David Haskin, Computerworld - IDG News Service
IDG Editor's Note: This article was originally published at
More than a week after Steve Jobs' blockbuster iPhone announcement,
longtime industry observers and analysts are still furiously debating
iPhone's impact. And the first issue the analysts are wrestling with
is: Just what the heck is an iPhone, anyway?
Before commenting on its potential success, four analysts I spoke with
first struggled to define exactly what an iPhone is.
"If you take the telephone out of the equation, the effect of iPhone
will be profound," noted David Chamberlain, principal analyst for
wireless issues at market research firm In-Stat. That is to say,
Chamberlain said, the iPhone isn't much of a phone but it is an
awesome something else.
In an industry accustomed to slotting products into narrow categories
and measuring success within those categories, the unclassifiable (so
far) nature of the iPhone has created a Jobsian, Alice in Wonderland-
like atmosphere where t's are being crossed and i's are being dotted.
Herewith, with the help of some highly regarded industry analysts,
we'll try to throw a lasso around this galloping pony and understand
just what the iPhone is and what its prospects are.
What is the iPhone, anyway?
Trying to figure out what the iPhone is can be a matter of addition by
subtraction. One thing the analysts agree about is that it won't be
much of a cell phone, let alone a smart phone.
"It does seem under-horsepowered as a phone," said Neil Strother,
research director for wireless devices at NPD. "It doesn't have (3G),
which I don't get. How can they expect people to spend that much money
(US$500 for the 4GB version) and it doesn't even have 3G?"
Among the reasons the iPhone isn't a smart phone like the Motorola Q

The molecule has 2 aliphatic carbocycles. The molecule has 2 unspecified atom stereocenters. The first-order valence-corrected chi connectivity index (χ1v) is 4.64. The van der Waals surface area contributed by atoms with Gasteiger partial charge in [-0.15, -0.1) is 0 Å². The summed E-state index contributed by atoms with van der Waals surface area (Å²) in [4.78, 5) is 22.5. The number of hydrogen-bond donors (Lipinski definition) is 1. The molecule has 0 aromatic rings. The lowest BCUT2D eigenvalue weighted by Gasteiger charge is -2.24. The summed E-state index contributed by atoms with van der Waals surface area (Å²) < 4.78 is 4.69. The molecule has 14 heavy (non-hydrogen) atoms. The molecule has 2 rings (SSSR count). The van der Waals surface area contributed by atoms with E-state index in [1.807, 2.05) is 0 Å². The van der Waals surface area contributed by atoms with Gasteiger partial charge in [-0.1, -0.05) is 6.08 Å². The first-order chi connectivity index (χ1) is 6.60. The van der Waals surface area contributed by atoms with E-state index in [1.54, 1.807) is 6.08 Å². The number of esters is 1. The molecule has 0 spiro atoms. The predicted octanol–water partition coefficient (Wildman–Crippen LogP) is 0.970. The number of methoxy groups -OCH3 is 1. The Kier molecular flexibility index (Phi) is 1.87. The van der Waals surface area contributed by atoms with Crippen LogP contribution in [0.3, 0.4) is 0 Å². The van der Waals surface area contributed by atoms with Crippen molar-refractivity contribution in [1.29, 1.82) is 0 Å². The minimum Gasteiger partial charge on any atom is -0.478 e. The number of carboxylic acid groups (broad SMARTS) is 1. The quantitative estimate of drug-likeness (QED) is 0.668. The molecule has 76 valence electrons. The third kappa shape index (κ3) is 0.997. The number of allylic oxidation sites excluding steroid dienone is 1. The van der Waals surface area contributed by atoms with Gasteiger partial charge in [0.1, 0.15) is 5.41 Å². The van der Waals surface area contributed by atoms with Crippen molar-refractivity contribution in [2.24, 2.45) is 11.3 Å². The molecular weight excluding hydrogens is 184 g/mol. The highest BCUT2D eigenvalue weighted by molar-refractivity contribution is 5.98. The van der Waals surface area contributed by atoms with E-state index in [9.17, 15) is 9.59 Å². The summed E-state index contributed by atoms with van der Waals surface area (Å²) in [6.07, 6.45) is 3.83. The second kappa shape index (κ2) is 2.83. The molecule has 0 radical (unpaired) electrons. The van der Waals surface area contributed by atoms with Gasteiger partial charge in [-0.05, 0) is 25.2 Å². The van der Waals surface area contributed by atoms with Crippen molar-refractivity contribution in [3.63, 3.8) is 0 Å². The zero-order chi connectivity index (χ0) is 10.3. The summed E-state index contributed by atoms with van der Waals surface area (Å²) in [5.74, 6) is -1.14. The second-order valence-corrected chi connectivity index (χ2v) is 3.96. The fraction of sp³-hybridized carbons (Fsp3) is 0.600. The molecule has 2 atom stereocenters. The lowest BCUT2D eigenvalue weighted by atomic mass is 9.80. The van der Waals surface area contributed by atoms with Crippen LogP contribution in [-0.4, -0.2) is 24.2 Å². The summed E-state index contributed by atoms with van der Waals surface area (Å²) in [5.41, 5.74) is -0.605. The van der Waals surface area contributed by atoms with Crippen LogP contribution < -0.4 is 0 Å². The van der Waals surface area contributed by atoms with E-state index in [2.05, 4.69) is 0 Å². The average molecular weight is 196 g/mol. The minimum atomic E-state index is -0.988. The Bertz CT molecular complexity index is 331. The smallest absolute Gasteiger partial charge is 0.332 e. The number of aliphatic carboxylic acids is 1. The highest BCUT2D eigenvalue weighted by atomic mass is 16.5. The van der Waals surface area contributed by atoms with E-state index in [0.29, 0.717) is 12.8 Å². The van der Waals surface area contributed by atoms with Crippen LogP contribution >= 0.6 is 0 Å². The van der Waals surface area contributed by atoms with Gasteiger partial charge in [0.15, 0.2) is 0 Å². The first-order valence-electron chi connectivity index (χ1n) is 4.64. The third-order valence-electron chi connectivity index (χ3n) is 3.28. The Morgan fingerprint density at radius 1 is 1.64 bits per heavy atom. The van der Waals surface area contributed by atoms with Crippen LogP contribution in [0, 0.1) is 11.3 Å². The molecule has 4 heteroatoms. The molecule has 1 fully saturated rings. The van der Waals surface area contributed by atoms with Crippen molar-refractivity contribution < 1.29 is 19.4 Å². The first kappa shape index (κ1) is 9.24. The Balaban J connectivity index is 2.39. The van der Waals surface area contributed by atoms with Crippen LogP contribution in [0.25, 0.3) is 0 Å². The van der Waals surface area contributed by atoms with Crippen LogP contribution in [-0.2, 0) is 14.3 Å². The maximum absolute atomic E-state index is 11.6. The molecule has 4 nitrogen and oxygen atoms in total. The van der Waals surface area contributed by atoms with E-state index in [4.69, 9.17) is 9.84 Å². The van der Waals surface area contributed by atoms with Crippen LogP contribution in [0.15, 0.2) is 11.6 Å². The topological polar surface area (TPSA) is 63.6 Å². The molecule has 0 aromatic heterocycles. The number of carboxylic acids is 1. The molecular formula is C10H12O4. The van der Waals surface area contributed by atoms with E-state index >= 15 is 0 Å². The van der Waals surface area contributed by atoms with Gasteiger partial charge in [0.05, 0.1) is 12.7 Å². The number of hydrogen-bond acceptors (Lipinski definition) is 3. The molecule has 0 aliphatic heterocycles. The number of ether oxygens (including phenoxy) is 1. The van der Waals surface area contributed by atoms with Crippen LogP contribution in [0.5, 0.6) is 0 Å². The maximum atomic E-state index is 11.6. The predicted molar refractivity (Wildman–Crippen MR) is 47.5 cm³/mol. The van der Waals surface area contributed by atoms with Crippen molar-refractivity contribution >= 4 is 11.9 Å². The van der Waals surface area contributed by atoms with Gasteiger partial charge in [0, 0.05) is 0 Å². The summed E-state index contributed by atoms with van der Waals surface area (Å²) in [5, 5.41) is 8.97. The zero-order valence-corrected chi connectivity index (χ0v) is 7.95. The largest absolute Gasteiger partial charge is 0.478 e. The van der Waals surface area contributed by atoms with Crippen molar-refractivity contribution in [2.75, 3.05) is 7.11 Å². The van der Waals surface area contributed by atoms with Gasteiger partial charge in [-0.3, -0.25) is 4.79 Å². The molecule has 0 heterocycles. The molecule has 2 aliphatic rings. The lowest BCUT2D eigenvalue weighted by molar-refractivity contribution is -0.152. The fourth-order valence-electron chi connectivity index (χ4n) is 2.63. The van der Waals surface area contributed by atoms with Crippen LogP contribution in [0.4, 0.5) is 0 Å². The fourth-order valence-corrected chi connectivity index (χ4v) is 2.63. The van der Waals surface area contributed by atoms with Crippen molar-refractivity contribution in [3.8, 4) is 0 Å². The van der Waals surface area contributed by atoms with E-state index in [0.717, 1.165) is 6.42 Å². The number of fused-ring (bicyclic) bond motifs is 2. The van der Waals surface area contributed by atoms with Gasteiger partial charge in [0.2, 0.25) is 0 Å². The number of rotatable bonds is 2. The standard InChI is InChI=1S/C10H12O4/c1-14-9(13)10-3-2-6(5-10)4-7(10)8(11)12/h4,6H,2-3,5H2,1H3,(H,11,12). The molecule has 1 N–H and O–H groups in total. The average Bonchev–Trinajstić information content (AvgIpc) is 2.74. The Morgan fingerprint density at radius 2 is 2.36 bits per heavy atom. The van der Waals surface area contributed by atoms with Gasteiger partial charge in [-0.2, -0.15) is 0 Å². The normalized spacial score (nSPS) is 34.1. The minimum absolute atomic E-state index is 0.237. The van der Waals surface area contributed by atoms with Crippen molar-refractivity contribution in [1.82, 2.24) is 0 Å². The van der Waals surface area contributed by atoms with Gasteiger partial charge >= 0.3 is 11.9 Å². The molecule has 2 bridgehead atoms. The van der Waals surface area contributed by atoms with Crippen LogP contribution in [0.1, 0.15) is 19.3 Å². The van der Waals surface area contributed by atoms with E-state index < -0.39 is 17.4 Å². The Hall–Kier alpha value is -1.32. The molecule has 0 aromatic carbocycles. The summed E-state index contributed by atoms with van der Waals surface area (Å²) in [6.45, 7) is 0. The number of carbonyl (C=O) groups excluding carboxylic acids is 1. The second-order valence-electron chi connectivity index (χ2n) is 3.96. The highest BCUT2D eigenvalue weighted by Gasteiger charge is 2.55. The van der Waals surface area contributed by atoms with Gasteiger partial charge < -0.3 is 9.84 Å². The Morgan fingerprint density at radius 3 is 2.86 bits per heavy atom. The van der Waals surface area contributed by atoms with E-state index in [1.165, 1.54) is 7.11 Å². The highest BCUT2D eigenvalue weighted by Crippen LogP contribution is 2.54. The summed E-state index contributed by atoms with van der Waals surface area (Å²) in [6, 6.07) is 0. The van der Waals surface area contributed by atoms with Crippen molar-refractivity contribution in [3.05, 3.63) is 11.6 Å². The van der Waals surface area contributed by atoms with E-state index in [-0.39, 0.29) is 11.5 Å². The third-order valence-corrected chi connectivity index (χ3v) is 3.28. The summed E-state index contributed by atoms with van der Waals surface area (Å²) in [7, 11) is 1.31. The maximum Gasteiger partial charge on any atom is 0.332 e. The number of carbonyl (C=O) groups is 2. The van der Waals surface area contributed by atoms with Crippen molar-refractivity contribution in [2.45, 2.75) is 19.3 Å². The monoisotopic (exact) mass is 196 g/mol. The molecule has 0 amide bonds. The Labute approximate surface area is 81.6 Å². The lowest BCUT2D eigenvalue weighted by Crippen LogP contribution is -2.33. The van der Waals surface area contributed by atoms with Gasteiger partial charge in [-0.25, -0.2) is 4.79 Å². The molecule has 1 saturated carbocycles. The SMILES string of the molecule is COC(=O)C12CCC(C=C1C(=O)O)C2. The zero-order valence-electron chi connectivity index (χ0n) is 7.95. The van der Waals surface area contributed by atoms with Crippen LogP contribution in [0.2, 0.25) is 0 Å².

or the Treo line is that it doesn't support corporate e-mail or
viewing attachments in Word or other formats commonly used in the
enterprise. Nor can it use third-party applications like smart
phones, many plain-old, not-so-smart phones and even old-fashioned
PDAs. Nor is it a plain iPod since media players don't have even
mediocre voice capabilities.
"It's been billed as less a smart phone than a super-smart iPod with
phone functionality," noted Miro Kazakoff, a senior associate for
wireless technology at market research firm Compete. "It comes from a
place of being more of an entertainment device with phone functionality
Added Ken Dulaney at Gartner: "It's either a weak phone or a hot device
in the network media category."
Another thing that the iPhone isn't is just another mobile device. "The
interface is absolutely breathtaking," In-Stat's Chamberlain said.
Got it. The iPhone is a lousy phone but a breathtaking media device
that acts like a phone but isn't.
What does it compete against?
Let's move to the next level down in the rabbit hole. The fact that
the iPhone isn't anything like a smart phone doesn't mean it won't
compete against smart phones. And against a lot of other things as
"Yes, iPhone takes sales away from the (BlackBerry) Pearl," Kazakoff
said. "Devices like the Pearl or (Motorola) Q also would seem to be
primary competitors for iPhone." He said that because people will tend
to only buy one phone-like device and, until the iPhone is released,
those are the current high-tech hotties.
However, as is the case with most Apple-related things, Kazakoff
hastened to add: "But it's not really that simple."
In particular, the iPhone also helps Apple and its iTunes online media
store compete against other online media vendors such as (surprise!)
Microsoft and its Zune device and Zune Marketplace.
"If you buy an iPhone and you are locked into iTunes, chances are your
next phone will be an iPhone," Kazakoff said. "It encourages people to
lock into carriers and services."
Then, there's what, in analyst-speak could be called 'the Cingular
play.' While Cingular won't give particulars, the operator is clearly
spending a lot of money and energy on iPhone and is reasonably upfront
about one of its main reasons why.
"If a customer of another operator wants the device, they can buy it and
become a Cingular subscriber," a Cingular executive told a press
conference at the Consumer Electronics Show last week. "We fully expect
this to grow our business."
So, besides Apple competing against phone vendors, the iPhone also